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Hughes v. City of Southaven

United States District Court, N.D. Mississippi, Oxford Division

May 17, 2018

JESSICA HUGHES PLAINTIFF
v.
CITY OF SOUTHAVEN, et al., DEFENDANTS

          MEMORANDUM OPINION

         The Court has before it a motion for dismiss [18] filed by Defendants DeSoto County, Mississippi and Sheriff Bill Rasco. Having considered the matter, the Court finds the motion should be granted in part and denied in part.

         Background

         Plaintiff Jessica Hughes claims that on February 9th, 2018, Defendants arrested her in violation of her constitutional rights. According to the complaint, Hughes was seated in the passenger seat of her car, parked at a restaurant, while she waited on her husband inside. Am. Compl. [1] ¶¶ 12. Defendant Croy[1], a Southaven police officer, approached Hughes in the car and informed her that the car had been parked in a handicap space. Id. ¶¶ 13-14.

         Croy questioned Hughes, and according to Hughes, he became very hostile in his questioning. Id. ¶¶ 16-17. Hughes called the 911 emergency line in order to reach Cray's supervisor, but the dispatcher hung up on her. She called back, and the dispatcher gave her a local number to contact. Id. ¶I8.

         Hughes dialed the local number three times, unable to reach anyone each time. As she made the third call, Croy arrested her for dialing the emergency line multiple times for a non- emergency. Id. ¶ 21. At this, time Hughes is currently facing pending criminal charges stemming from the arrest in the Southaven Municipal Court. Id. ¶ 26.

         Hughes filed the present suit alleging several § 1983 claims and seeking injunctive relief, prohibiting Defendants from "committing conduct of the like, kind, character, and nature as demonstrated and described in this complaint." Id. ¶ 28.

         Younger Abstention

         DeSoto County and Sheriff Rascoe argue that because Hughes still faces pending criminal charges arising out of this incident, the Younger doctrine requires this court to abstain from considering Hughes' claims and to dismiss them.

         The Younger doctrine requires federal courts to abstain from "hearing claims for injunctive and declaratory relief '[when] assumption of jurisdiction . . . would interfere with pending state proceedings, whether of a criminal, civil, or even administrative character."' Floyd v. Amite Cnty. Sch. Dist, 376 F.Supp.2d 693, 695 (quoting La. Debating and Literary Ass'n v. City of New Orleans, 42 F.3d 1483, 1489 (5th Cir. 1995)) (alteration in original). The doctrine is applied to claims of equitable relief when three conditions are met: "(1) the federal proceeding would interfere with an 'ongoing state judicial proceeding'; (2) the state has an important interest in regulating the subject matter of the claim; and (3) the plaintiff has 'an adequate opportunity in the state proceedings to raise constitutional challenges.'" Bice v. Louisiana Pub. Def. Bd, 677 F.3d 712, 716 (5th Cir. 2012) (quoting Middlesex Cnty. Ethics Comm. v. Garden State Bar Ass'n, 457 U.S. 423, 432, 102 S.Ct. 2515, 73 L.Ed.2d 116 (1982)).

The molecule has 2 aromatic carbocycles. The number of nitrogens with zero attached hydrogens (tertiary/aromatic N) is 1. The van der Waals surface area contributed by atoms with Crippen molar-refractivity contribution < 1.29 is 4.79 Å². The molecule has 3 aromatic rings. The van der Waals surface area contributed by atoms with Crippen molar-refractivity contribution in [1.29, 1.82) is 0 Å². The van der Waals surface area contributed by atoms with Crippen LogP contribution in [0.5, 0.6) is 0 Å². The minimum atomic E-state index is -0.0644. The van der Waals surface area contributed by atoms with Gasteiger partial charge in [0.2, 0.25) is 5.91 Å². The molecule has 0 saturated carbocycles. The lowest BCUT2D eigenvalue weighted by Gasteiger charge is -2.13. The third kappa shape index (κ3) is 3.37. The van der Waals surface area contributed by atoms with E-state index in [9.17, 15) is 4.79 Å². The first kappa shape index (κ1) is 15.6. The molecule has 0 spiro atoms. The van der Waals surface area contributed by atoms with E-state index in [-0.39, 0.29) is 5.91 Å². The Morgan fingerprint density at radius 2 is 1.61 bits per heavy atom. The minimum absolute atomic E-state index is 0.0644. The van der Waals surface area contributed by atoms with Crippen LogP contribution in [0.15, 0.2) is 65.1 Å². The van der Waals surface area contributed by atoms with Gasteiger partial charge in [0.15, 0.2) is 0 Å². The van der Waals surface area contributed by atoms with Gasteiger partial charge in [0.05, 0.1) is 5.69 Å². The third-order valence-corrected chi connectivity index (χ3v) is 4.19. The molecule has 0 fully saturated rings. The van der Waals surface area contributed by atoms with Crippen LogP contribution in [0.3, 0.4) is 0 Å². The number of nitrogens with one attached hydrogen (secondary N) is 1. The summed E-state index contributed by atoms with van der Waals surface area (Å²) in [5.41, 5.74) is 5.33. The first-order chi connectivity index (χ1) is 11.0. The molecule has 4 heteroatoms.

1. Interference with a state judicial proceeding

         The parties agree that the pending charges in the Southaven Municipal Court are state judicial proceedings. However, that does not end the Court's inquiry into the first condition; it is still necessary to determine whether this proceeding will interfere with the state proceeding.

         Hughes argues it will not because she seeks to enjoin the Defendants here from committing the alleged constitutional violations they committed here in the future, rather than seeking to enjoin or enforce any conduct in her state case.

         Direct interference is not required to satisfy the first condition of the Younger doctrine, however. Rather, "[interference is established 'whenever the requested relief would interfere with the state court's ability to conduct proceedings, regardless of whether the relief targets the conduct of a proceeding directly.'" Bice, 677 F.3d at 717 (quoting Joseph A. ex rel Wolfe v. Ingram, 275 F.3d 1253, 1272 (10th Cir. 2002)).

         To grant Hughes injunctive relief, this Court would first have to determine whether the conduct of Defendants violated her constitutional rights. In doing so, the Court would have to determine whether Defendants arrested Hughes without probable cause to believe she committed a crime. And in doing that, this Court would make determinations that would affect the state court proceeding, such as whether the charges brought against ...


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